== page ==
Over 100 years ago, Duncan S. Johnson, Professor of Botany in the Department of Biology at Johns Hopkins University, envisioned building a greenhouse with accompanying botanical gardens. His mission was to provide students with a place to further their study of plants in a naturalistic setting.
Lacking space at the original downtown campus, the university built the Greenhouse here in 1908. It was the first academic building on Homewood Campus and was used as a botanical laboratory along the adjacent Decker Gardens. The Gardens once held over 2,000 plants that served as important sources of instruction and research material for univeristy students.
As the home of the McCollum-Pratt Institute in the 1940s and 1950s, the Greenhouse became the site of a new focus on biochemistry that set the stage for molecular biology at Johns Hopkins University. Today, it remains a symbol of the university's dedication to the advancement of knowledge through research.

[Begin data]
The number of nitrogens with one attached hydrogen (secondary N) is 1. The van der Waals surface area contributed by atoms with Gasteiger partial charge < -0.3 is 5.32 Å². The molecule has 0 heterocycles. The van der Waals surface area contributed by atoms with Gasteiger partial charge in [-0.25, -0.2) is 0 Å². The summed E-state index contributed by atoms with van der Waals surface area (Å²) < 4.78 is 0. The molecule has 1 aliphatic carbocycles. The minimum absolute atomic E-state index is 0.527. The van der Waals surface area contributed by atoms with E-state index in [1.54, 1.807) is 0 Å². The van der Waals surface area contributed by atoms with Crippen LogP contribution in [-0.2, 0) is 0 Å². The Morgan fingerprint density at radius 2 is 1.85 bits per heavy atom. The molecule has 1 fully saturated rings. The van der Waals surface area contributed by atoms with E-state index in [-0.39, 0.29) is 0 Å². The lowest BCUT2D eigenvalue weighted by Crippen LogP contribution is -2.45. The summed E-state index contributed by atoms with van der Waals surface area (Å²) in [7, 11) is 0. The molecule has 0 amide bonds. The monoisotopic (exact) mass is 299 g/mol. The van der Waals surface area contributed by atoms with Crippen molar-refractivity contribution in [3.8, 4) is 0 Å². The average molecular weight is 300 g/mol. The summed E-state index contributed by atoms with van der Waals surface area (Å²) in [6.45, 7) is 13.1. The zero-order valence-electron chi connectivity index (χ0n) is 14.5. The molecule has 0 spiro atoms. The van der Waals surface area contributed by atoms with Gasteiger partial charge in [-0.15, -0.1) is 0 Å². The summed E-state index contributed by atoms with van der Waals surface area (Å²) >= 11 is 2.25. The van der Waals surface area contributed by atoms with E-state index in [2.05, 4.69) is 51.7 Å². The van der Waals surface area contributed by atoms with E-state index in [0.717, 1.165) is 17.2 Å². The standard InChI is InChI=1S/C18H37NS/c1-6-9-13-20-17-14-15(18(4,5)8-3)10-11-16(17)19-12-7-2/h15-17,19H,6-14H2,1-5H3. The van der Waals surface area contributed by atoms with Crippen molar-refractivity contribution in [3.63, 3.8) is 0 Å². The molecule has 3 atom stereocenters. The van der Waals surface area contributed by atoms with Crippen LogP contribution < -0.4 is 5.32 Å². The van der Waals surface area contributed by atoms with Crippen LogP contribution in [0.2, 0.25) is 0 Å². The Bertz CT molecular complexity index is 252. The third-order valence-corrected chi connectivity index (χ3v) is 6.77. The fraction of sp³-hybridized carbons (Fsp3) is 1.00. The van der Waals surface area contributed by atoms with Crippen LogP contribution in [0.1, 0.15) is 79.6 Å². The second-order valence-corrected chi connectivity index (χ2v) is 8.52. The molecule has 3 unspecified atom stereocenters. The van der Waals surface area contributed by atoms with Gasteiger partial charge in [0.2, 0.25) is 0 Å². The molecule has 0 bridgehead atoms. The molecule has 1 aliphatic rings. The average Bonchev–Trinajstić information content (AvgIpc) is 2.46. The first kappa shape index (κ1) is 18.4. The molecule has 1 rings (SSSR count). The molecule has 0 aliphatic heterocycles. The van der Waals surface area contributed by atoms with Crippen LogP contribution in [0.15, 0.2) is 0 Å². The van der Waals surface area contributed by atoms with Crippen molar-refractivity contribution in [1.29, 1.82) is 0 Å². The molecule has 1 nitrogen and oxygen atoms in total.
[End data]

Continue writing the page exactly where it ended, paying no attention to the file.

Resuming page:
Topics. This historical marker is listed in these topic lists: Education • Horticulture & Forestry • Science & Medicine. A significant historical year for this entry is 1908.
Other nearby markers. At least 8 other markers are within walking distance of this marker. Wyman Park (about 400 feet away, measured in a direct line); Farmhouse & Slave Quarters (about 600 feet away); The Sheridan Libraries (about 600 feet away); Keyser Quadrangle (about 600 feet away); Morton's Rocks (about 700 feet away); "Isaac Newton" Apple Tree (about 800 feet away); Orchard (approx. 0.2 miles away); Homewood Privy, c. 1801 (approx. 0.2 miles away). Touch for a list and map of all markers in Johns Hopkins Homewood.
Credits. This page was last revised on February 16, 2021. It was originally submitted on February 15, 2021, by Devry Becker Jones of Washington, District of Columbia. This page has been viewed 51 times since then. Photos: 1, 2. submitted on February 15, 2021, by Devry Becker Jones of Washington, District of Columbia.